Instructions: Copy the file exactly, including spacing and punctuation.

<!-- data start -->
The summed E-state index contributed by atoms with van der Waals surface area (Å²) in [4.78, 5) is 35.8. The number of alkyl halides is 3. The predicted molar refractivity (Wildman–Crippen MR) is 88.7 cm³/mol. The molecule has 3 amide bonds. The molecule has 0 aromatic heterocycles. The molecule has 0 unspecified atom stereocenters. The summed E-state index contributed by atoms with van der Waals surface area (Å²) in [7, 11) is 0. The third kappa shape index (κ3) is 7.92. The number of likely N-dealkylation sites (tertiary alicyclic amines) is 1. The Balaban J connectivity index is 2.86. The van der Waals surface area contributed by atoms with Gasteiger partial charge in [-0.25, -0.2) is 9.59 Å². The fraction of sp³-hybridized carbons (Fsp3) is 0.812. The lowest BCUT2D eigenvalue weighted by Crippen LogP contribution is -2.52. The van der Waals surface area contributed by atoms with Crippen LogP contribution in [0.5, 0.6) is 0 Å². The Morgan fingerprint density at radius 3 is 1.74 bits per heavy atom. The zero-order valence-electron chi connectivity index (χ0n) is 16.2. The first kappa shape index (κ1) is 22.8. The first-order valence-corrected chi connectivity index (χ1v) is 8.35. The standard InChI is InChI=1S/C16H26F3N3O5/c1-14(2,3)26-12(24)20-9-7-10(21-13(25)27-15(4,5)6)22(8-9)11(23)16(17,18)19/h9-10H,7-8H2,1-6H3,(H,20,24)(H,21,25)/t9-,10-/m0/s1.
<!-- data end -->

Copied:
The summed E-state index contributed by atoms with van der Waals surface area (Å²) in [4.78, 5) is 35.8. The number of alkyl halides is 3. The predicted molar refractivity (Wildman–Crippen MR) is 88.7 cm³/mol. The molecule has 3 amide bonds. The molecule has 0 aromatic heterocycles. The molecule has 0 unspecified atom stereocenters. The summed E-state index contributed by atoms with van der Waals surface area (Å²) in [7, 11) is 0. The third kappa shape index (κ3) is 7.92. The number of likely N-dealkylation sites (tertiary alicyclic amines) is 1. The Balaban J connectivity index is 2.86. The van der Waals surface area contributed by atoms with Gasteiger partial charge in [-0.25, -0.2) is 9.59 Å². The fraction of sp³-hybridized carbons (Fsp3) is 0.812. The lowest BCUT2D eigenvalue weighted by Crippen LogP contribution is -2.52. The van der Waals surface area contributed by atoms with Crippen LogP contribution in [0.5, 0.6) is 0 Å². The Morgan fingerprint density at radius 3 is 1.74 bits per heavy atom. The zero-order valence-electron chi connectivity index (χ0n) is 16.2. The first kappa shape index (κ1) is 22.8. The first-order valence-corrected chi connectivity index (χ1v) is 8.35. The standard InChI is InChI=1S/C16H26F3N3O5/c1-14(2,3)26-12(24)20-9-7-10(21-13(25)27-15(4,5)6)22(8-9)11(23)16(17,18)19/h9-10H,7-8H2,1-6H3,(H,20,24)(H,21,25)/t9-,10-/m0/s1.